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Similar English Learner Students, Different Results: Why Do Some Schools Do Better?

By Kenji Hakuta, Edward Haettel, et al.


How elementary schools focus their time and energies, and what resources they have for doing it, can make a powerful difference in the academic achievement of English learners from low-income backgrounds, according to findings from this new research brief. Robert Linquanti, former Project Director for English Learner Evaluation and Accountability Support in WestEd’s Comprehensive School Assistance Program, advised the research team that authored this report.

This extended analysis was based upon extensive survey data from 4,700 K-5 classroom teachers (80% or more at each school) and all principals in 237 California elementary schools from 137 different school districts across the state. These schools were initially randomly selected from 550 schools in California’s 25-35% School Characteristics Index band. All schools from this band have high levels of student poverty and low parent education levels. For this analysis, the researchers further narrowed the original sample to eliminate any school that did not have enough English learners to have an English Learner Academic Performance Index (API) score.

The research team analyzed the school practices covered by the teacher and principal surveys to see which most highly correlated with California’s new school level English Learner API. In addition, the team analyzed the same practices against percent proficient on the California Standards Tests to see if the results were similar. Finally, the team ran an additional analysis to see if the results were similar for only schools in the sample with English learner student populations that were 80% or more Spanish speakers.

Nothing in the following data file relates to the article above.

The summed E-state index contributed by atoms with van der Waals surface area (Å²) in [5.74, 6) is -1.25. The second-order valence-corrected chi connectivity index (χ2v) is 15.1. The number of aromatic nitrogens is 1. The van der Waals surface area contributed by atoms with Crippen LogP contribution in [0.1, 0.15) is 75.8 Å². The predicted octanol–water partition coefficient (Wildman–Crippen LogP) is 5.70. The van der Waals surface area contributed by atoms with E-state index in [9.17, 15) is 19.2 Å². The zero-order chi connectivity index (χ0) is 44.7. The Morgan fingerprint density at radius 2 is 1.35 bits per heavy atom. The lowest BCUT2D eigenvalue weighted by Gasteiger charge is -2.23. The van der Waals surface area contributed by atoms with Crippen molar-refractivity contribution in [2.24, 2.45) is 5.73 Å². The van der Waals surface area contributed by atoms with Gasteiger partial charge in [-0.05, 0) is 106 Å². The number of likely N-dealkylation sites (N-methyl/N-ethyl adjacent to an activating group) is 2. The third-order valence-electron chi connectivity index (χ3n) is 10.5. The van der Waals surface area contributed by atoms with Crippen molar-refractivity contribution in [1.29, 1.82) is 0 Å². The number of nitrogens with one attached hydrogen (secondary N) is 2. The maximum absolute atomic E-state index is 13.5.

The results for all three analyses were essentially the same: There are four interrelated broad school practices–backed up by numerous examples of specific actionable practices—that most strongly differentiate the lower from the higher performing elementary schools with regard to English learner API. These four practices are the same, although in a slightly different order of significance, as the team had found in October 2005 for the schoolwide API.

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Product Information

Copyright: 2007
Format: PDF
Pages: 24
Publisher: EdSource, Inc.